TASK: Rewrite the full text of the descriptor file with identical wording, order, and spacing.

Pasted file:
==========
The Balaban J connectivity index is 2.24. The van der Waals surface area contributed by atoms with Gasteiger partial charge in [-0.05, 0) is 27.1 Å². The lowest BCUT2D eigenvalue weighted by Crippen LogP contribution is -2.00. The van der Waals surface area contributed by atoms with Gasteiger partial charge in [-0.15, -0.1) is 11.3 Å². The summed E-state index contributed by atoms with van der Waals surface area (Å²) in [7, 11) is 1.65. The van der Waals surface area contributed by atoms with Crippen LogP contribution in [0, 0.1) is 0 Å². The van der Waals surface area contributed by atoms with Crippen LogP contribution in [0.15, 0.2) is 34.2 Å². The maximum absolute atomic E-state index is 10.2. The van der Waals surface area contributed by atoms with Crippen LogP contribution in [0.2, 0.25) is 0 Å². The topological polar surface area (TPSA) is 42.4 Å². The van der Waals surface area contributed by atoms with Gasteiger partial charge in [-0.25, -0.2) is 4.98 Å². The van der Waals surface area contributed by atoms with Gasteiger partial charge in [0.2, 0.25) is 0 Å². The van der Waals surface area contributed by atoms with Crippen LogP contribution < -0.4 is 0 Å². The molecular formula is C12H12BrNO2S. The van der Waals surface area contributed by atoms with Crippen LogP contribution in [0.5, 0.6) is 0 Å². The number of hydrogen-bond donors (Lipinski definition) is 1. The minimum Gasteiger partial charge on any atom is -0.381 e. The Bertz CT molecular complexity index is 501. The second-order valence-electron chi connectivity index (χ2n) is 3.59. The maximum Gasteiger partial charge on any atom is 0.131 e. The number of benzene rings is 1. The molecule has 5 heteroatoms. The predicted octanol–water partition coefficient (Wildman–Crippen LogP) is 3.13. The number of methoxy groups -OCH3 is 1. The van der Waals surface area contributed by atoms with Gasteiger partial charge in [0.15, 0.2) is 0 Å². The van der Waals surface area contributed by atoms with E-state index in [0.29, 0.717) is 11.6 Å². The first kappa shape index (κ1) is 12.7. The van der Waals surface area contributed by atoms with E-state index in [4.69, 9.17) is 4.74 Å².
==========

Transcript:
The Balaban J connectivity index is 2.24. The van der Waals surface area contributed by atoms with Gasteiger partial charge in [-0.05, 0) is 27.1 Å². The lowest BCUT2D eigenvalue weighted by Crippen LogP contribution is -2.00. The van der Waals surface area contributed by atoms with Gasteiger partial charge in [-0.15, -0.1) is 11.3 Å². The summed E-state index contributed by atoms with van der Waals surface area (Å²) in [7, 11) is 1.65. The van der Waals surface area contributed by atoms with Crippen LogP contribution in [0, 0.1) is 0 Å². The van der Waals surface area contributed by atoms with Crippen LogP contribution in [0.15, 0.2) is 34.2 Å². The maximum absolute atomic E-state index is 10.2. The van der Waals surface area contributed by atoms with Crippen LogP contribution in [0.2, 0.25) is 0 Å². The topological polar surface area (TPSA) is 42.4 Å². The van der Waals surface area contributed by atoms with Gasteiger partial charge in [-0.25, -0.2) is 4.98 Å². The van der Waals surface area contributed by atoms with Gasteiger partial charge in [0.2, 0.25) is 0 Å². The van der Waals surface area contributed by atoms with Crippen LogP contribution < -0.4 is 0 Å². The molecular formula is C12H12BrNO2S. The van der Waals surface area contributed by atoms with Crippen LogP contribution in [0.5, 0.6) is 0 Å². The number of hydrogen-bond donors (Lipinski definition) is 1. The minimum Gasteiger partial charge on any atom is -0.381 e. The Bertz CT molecular complexity index is 501. The second-order valence-electron chi connectivity index (χ2n) is 3.59. The maximum Gasteiger partial charge on any atom is 0.131 e. The number of benzene rings is 1. The molecule has 5 heteroatoms. The predicted octanol–water partition coefficient (Wildman–Crippen LogP) is 3.13. The number of methoxy groups -OCH3 is 1. The van der Waals surface area contributed by atoms with Gasteiger partial charge in [0.15, 0.2) is 0 Å². The van der Waals surface area contributed by atoms with E-state index in [0.29, 0.717) is 11.6 Å². The first kappa shape index (κ1) is 12.7. The van der Waals surface area contributed by atoms with E-state index in [4.69, 9.17) is 4.74 Å².